Today's example, a newspaper headline, reporting on the lack of student attendance at a One Book, One Campus discussion:
One Book draws less than one studentThe writer has made a very common mistake by confusing less with fewer. The distinction is really simple: fewer applies to individual items; less applies to quantities. For instance,
Fewer than half the residents returned the survey.My guess is that signs for express checkout lanes--"less than 20 items"--have done a lot to foster the fewer/less mistake.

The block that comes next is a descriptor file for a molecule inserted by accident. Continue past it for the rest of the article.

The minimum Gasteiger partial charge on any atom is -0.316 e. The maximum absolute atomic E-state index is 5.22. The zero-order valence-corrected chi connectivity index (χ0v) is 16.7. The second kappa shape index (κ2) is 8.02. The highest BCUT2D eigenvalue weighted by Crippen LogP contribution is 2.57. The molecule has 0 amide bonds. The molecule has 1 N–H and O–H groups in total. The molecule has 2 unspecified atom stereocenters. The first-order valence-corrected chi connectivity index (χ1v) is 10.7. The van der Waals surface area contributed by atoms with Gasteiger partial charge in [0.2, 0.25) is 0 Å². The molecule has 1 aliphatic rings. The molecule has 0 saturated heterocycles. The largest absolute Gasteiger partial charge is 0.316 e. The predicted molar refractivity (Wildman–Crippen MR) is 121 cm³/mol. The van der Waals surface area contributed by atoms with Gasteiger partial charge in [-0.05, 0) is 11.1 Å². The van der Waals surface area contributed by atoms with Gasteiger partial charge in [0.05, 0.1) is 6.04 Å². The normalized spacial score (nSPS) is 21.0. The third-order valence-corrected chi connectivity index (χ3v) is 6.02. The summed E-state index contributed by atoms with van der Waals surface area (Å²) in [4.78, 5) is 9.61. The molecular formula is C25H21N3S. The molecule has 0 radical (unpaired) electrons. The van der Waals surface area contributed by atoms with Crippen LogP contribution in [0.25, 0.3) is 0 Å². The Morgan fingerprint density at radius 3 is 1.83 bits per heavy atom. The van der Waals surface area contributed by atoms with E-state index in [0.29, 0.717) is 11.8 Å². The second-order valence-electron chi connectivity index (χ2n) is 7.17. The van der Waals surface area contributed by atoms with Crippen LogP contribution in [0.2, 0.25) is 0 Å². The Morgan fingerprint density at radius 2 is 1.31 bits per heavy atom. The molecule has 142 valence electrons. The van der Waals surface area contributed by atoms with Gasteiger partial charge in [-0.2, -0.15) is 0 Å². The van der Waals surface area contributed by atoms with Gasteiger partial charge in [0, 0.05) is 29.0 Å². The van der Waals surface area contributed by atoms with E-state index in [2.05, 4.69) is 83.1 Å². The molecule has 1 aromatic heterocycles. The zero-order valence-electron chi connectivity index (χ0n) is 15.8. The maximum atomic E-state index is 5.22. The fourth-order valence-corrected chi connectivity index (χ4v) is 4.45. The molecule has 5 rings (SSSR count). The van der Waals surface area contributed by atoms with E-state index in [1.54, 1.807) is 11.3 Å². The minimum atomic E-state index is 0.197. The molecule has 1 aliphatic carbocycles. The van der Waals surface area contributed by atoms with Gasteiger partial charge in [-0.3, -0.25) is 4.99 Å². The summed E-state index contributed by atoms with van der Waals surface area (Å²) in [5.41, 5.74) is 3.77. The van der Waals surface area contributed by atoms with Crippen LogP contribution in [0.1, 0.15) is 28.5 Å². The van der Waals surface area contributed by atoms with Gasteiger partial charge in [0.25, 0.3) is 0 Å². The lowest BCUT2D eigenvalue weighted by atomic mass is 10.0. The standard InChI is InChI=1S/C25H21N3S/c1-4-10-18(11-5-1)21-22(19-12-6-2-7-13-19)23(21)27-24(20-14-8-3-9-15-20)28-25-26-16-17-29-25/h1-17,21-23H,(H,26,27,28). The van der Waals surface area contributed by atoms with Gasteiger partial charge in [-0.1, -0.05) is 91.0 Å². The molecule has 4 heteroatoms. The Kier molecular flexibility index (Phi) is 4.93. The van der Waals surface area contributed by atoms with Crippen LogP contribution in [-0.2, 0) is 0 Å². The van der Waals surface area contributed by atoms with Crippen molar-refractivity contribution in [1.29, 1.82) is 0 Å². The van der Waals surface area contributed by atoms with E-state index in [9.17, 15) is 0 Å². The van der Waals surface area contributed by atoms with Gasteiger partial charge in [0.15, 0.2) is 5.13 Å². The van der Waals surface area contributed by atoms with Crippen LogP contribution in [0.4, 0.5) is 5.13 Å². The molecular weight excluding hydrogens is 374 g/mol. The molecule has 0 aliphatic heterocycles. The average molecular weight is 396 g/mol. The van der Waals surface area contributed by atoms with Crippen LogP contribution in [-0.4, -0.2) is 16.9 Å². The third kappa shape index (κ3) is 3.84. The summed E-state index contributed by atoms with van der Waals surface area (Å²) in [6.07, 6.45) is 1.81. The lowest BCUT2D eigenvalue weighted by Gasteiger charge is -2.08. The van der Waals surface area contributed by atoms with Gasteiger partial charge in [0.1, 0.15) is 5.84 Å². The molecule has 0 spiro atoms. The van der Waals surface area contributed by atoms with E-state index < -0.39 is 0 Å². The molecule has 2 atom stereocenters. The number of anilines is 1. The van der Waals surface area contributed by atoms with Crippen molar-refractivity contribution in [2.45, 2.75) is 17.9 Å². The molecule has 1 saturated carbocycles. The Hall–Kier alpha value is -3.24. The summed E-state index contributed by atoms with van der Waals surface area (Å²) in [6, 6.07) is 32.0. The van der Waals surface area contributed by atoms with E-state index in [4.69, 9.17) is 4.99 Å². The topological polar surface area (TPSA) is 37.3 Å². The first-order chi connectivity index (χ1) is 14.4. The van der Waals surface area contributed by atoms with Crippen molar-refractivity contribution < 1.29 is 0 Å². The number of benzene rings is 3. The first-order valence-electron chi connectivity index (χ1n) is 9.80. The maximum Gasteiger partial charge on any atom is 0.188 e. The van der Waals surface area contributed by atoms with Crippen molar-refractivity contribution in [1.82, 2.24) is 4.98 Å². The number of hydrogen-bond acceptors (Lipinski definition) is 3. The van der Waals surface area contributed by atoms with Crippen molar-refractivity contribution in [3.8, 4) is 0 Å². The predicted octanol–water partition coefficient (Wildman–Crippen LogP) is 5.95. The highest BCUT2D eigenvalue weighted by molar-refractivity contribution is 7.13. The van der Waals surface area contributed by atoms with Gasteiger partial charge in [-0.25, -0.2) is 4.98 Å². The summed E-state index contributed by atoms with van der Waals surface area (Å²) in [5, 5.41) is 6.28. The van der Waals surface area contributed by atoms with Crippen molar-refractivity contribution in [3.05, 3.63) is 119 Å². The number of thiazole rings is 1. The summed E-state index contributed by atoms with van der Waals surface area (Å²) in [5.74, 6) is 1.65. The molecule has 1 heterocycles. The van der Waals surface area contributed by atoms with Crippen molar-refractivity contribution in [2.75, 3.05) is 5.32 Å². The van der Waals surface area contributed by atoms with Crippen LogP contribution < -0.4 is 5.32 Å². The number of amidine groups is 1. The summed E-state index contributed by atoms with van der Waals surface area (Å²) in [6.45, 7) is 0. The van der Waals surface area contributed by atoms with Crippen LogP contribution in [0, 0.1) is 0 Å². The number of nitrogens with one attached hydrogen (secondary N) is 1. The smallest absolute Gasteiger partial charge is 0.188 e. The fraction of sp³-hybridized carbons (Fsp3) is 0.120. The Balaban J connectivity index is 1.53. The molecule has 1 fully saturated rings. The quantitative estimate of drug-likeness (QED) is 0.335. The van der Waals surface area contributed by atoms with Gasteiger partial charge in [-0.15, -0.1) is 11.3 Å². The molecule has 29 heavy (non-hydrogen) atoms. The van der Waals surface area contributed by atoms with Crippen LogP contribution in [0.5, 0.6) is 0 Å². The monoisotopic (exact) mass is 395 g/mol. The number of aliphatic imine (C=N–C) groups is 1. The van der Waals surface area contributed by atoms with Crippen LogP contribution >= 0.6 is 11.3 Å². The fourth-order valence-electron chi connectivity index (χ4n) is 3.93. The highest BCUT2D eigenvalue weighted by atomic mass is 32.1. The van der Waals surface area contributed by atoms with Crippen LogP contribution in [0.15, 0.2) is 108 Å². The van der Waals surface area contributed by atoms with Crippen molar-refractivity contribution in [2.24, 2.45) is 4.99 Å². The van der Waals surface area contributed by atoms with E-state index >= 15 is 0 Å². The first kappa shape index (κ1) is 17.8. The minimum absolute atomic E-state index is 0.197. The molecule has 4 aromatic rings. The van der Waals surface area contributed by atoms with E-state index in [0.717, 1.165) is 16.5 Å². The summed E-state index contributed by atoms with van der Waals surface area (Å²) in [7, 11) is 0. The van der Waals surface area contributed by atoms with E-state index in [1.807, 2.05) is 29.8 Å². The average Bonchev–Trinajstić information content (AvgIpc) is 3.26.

There are fewer good bookstores than there used to be.
We used less than half the flour to make the bread.
Put in less sugar.
But even if you change less to fewer, our headline would still be awkward. The writer is clearly aiming for comic effect, but what does "fewer than one" mean? A less awkward headline might have been
One Book, No Studentsor
One Book, Not One StudentToo bad that it wasn't possible to write "One Book draws overflow student crowd." That's a headline I'd like to see.
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